CD: That's a great way to finance your writing career.
JT: I paid off my debt, then went to NYU film school when I was 30. While I was there, Alexander and I did more rewrites on CITIZEN RUTH and it ended up getting made while I was in my third year.
CD: How did CITIZEN RUTH get bought and produced?
JT: It was Cary Woods, who had known Alexander when he graduated from UCLA. We'd been trying to get it made with another producer, and Alexander told Cary he had this "abortion comedy" and Cary said, "That sounds great!" So he just bulldozed and browbeat Harvey Weinstein into making it because it didn't cost much money, and Harvey didn't really want to make it but he finally said okay.
CD: CITIZEN RUTH was well-reviewed. Did it get you a lot of attention?
JT: Enough so that when the ELECTION material was submitted to us, which was great, we were able to get that job. It wasn't a battle.
CD: ELECTION is one of the best comedies of the 90's. I saw it about the same time as RUSHMORE and realized that 1999 was a very good year for film. How did ELECTION fare at the box-office?
JT: It made about 13-15 million. Our disappointment is that's what MTV predicted it would make, so it was a self-fulfilling prophecy. RUSHMORE, which I figured was pretty successful, had made about the same amount. That surprised me. Had ELECTION been handled a different way, it could have done much better. It got noticed after video rentals.
CD: Did you already have an agent at this time?
JT: Actually I got an agent based on a short film I had done at NYU. This William Morris agent was a judge for the festival and started calling me after she saw the film. I signed with her and she got fired two weeks later. Fortunately, she had set me up with somebody in LA, David Lubliner, who turned out to be great. So that was happenstance. I was lucky.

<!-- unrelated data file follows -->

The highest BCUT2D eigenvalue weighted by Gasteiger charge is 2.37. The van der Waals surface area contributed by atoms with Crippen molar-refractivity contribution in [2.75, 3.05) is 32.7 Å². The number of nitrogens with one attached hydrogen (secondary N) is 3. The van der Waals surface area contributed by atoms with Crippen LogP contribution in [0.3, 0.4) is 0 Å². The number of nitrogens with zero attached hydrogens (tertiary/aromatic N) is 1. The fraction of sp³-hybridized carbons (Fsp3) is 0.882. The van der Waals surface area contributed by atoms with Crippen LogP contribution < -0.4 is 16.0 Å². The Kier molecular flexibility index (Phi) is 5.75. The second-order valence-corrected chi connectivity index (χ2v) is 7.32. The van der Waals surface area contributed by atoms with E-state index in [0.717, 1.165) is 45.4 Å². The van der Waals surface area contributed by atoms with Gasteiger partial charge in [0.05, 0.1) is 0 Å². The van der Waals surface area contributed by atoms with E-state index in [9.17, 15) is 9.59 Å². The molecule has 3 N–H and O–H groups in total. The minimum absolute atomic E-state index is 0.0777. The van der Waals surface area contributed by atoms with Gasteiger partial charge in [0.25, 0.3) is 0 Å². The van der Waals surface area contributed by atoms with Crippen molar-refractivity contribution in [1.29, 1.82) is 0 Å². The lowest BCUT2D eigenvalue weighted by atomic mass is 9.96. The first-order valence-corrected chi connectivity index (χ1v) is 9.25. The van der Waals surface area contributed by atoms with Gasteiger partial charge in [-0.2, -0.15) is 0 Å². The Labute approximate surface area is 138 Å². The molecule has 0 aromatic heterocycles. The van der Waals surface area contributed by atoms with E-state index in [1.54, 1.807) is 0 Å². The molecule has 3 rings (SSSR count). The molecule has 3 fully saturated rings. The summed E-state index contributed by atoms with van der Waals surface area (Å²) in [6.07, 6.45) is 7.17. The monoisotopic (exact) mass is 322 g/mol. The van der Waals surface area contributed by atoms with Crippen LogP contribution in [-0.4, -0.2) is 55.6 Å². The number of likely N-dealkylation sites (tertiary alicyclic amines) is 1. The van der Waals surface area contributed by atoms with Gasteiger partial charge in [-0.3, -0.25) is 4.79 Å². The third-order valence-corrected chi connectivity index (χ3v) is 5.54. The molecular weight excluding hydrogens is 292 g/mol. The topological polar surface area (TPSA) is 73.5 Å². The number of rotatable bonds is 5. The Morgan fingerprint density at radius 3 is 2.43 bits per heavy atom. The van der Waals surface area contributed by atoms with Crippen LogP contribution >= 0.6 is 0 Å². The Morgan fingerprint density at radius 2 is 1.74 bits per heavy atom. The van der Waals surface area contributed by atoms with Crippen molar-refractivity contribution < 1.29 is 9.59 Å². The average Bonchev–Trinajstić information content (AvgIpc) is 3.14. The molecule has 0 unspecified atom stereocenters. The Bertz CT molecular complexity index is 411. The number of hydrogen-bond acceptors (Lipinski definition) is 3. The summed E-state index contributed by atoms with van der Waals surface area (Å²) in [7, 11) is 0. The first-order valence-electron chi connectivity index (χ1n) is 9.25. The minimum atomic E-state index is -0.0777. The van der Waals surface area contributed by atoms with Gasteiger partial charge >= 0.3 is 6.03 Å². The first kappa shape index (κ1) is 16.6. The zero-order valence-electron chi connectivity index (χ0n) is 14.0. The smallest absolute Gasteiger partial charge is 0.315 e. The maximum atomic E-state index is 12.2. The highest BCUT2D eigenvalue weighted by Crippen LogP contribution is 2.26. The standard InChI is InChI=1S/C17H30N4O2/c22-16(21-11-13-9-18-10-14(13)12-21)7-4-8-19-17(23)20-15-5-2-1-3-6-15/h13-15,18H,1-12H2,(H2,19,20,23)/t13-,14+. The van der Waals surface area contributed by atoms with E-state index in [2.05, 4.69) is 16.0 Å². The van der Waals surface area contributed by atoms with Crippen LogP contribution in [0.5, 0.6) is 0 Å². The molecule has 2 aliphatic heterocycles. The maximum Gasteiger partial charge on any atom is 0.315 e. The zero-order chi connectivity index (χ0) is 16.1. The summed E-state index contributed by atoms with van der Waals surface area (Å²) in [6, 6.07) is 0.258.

CD: Do you find agents were helpful to your screenwriting career?
JT: No. I love David and have a great relationship, and he does all kind of things for me, but if I wasn't able to make things happen for myself... I think if I wanted to direct TV it would matter more. It just gives you somebody on your team. CITIZEN RUTH was a spec script, but not the kind that was going to start a bidding war. ELECTION was owned by MTV films, we were hired to do it, and ABOUT SCHMIDT was the same deal. Whenever we give advice, we say, don't work for people; write on your own, but it seems as though we were always writing for other people (laughs). Actually, we are planning a spec script next, not so much to make money because the material we write isn't necessarily that, but to have control, where we lead the way from the beginning, as opposed to being in development.